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Brazilian Archives of Biology and Technology

Print version ISSN 1516-8913

Braz. arch. biol. technol. vol.56 no.2 Curitiba Mar./Apr. 2013 



First record of partial albinism in two catfish species of Genidens (Siluriformes: Ariidae) in an estuary of Southern Brazil



Mateus Evangelista LealI,*; Uwe Horst SchulzI; Pablo Lehmann AlbornozI; Rodrigo MachadoII; Paulo Henrique OttIII

ILaboratório de Ecologia de Peixes/Ictiologia; Universidade do Vale do Rio dos Sinos; Av. Unisinos 950; 93022-000; São Leopoldo - RS - Brasil
IILaboratório de Ecologia de Mamíferos; Universidade do Vale do Rio dos Sinos; Av. Unisinos 950; 93022-000; São Leopoldo - RS - Brasil
IIIUniversidade Estadual do Rio Grande do Sul; Unidade do Litoral Norte; Rua Machado de Assis, 1456; 95520-000; Osório – RS – Brasil




This study reports the first occurrence of partial albinism in two species of Ariidae: Genidens barbus and Genidens planifrons from an estuary of Southern Brazil. Possible causes of the simultaneous occurrence of three specimens with partial albinism are discussed, including random genetic alterations, chronic contamination effects and small effective population size, which may favor the expression of the recessive albino gene.

Key words: Estuarine fishes, Genidens barbus, Genidens planifrons, leucism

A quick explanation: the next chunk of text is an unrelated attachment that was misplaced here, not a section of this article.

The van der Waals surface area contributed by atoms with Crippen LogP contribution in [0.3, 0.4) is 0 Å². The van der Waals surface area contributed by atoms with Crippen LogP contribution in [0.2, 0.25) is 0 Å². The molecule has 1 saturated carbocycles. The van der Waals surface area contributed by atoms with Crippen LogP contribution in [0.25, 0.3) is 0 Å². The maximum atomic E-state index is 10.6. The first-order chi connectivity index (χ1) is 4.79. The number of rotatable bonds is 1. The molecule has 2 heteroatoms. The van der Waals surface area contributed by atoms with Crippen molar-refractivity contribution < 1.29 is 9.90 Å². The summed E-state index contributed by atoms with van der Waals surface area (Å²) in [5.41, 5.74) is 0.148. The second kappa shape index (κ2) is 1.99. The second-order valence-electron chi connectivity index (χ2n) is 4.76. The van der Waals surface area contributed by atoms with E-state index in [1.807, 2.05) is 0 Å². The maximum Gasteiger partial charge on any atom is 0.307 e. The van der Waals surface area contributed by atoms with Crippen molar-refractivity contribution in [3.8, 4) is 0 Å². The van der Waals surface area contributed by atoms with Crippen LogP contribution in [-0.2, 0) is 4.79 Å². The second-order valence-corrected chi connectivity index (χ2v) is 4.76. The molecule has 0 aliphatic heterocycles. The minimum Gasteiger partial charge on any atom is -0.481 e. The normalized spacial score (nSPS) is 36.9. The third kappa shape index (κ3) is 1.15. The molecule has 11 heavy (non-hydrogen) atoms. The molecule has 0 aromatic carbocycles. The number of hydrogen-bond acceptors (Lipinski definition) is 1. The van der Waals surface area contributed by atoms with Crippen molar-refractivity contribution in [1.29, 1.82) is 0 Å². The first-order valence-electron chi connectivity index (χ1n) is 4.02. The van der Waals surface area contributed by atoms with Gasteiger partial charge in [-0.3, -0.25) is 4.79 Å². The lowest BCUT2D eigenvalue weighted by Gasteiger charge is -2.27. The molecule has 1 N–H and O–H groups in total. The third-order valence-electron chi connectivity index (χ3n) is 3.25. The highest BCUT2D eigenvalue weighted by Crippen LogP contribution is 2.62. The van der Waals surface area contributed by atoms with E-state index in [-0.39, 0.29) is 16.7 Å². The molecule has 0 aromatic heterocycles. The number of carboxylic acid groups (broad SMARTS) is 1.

Albinism is a genetic disorder produced by an autosomal recessive gene in the homozygous state caused by the deficiency in melanin production (Westerman and Birge 1978). The true albinism is recognized by the total lack of melanin, thus determining the pink or yellowish body color and red eyes (Sazima and Pombal-Jr. 1986). However, there is another form of depigmentation considered partial albinism (Sazima and Pombal-Jr. 1986; Klug and Cummings 1999). A recent term, known as leucism, has also been introduced to the animals with abnormal skin pigmentation but normal eye color (Bechtel 1995). Recently, it has also been used in ichthyology (Clark 2002). In natural environment, there are several reports of total or partial albinism in freshwater fishes (Westerman and Birge 1978; Sazima and Pombal-Jr. 1986; Ueda et al. 2007; Jeffery 2009) and marine fishes (Béarez 2002; Simon et al. 2009; Piorski and Nunes 2010). Some cases of total or partial albinism in Siluriformes have been reported, e.g., Ictalurus punctatus (Westerman and Birge 1978), Trichomycterus itacarambiensis (Trajano 1997), Rhamdella minuta (Sazima and Pombal-Jr. 1986) Schizolecis guntheri (Brito and Caramaschi 2005), Ameiurus catus (Britton and Davies 2006) and Phreatobius cisternarum (Shibatta et al. 2007). Frequently captured albino fish are only reported in aquarium magazines and local newspapers (Sazima and Pombal-Jr. 1986).